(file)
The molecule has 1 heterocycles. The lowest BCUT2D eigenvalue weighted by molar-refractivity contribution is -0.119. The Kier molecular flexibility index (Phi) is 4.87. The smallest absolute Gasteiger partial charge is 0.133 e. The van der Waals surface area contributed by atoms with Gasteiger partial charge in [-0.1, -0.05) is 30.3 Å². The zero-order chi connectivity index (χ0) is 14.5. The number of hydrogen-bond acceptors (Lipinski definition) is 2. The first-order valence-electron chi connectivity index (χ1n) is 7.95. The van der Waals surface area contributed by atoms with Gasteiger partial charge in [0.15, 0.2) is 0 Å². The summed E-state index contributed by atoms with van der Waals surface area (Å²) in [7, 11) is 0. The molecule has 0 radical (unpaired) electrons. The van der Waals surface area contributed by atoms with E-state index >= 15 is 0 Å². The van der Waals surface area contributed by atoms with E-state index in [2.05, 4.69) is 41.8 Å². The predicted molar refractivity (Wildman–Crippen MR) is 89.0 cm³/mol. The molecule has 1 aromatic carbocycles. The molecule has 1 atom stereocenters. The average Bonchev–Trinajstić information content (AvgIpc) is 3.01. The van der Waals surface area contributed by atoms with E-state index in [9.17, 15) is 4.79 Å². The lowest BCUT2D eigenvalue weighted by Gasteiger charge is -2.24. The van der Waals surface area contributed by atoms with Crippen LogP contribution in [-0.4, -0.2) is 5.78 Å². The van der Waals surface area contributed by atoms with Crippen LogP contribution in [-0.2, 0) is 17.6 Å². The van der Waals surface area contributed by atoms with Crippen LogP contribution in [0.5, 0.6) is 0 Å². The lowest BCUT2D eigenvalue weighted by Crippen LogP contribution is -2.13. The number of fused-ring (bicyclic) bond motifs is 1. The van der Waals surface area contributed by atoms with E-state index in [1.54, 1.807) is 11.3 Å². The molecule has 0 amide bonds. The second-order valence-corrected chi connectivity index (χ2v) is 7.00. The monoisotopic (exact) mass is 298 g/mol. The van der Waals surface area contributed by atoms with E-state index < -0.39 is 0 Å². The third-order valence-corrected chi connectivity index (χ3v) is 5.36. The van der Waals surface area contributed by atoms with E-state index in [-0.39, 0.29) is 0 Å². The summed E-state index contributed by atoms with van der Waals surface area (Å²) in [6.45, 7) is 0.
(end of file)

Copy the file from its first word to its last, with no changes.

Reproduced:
The molecule has 1 heterocycles. The lowest BCUT2D eigenvalue weighted by molar-refractivity contribution is -0.119. The Kier molecular flexibility index (Phi) is 4.87. The smallest absolute Gasteiger partial charge is 0.133 e. The van der Waals surface area contributed by atoms with Gasteiger partial charge in [-0.1, -0.05) is 30.3 Å². The zero-order chi connectivity index (χ0) is 14.5. The number of hydrogen-bond acceptors (Lipinski definition) is 2. The first-order valence-electron chi connectivity index (χ1n) is 7.95. The van der Waals surface area contributed by atoms with Gasteiger partial charge in [0.15, 0.2) is 0 Å². The summed E-state index contributed by atoms with van der Waals surface area (Å²) in [7, 11) is 0. The molecule has 0 radical (unpaired) electrons. The van der Waals surface area contributed by atoms with E-state index >= 15 is 0 Å². The van der Waals surface area contributed by atoms with E-state index in [2.05, 4.69) is 41.8 Å². The predicted molar refractivity (Wildman–Crippen MR) is 89.0 cm³/mol. The molecule has 1 aromatic carbocycles. The molecule has 1 atom stereocenters. The average Bonchev–Trinajstić information content (AvgIpc) is 3.01. The van der Waals surface area contributed by atoms with E-state index in [9.17, 15) is 4.79 Å². The lowest BCUT2D eigenvalue weighted by Gasteiger charge is -2.24. The van der Waals surface area contributed by atoms with Crippen LogP contribution in [-0.4, -0.2) is 5.78 Å². The van der Waals surface area contributed by atoms with Crippen LogP contribution in [-0.2, 0) is 17.6 Å². The van der Waals surface area contributed by atoms with Crippen LogP contribution in [0.5, 0.6) is 0 Å². The lowest BCUT2D eigenvalue weighted by Crippen LogP contribution is -2.13. The number of fused-ring (bicyclic) bond motifs is 1. The van der Waals surface area contributed by atoms with E-state index in [1.54, 1.807) is 11.3 Å². The molecule has 0 amide bonds. The second-order valence-corrected chi connectivity index (χ2v) is 7.00. The monoisotopic (exact) mass is 298 g/mol. The van der Waals surface area contributed by atoms with E-state index < -0.39 is 0 Å². The third-order valence-corrected chi connectivity index (χ3v) is 5.36. The van der Waals surface area contributed by atoms with E-state index in [-0.39, 0.29) is 0 Å². The summed E-state index contributed by atoms with van der Waals surface area (Å²) in [6.45, 7) is 0.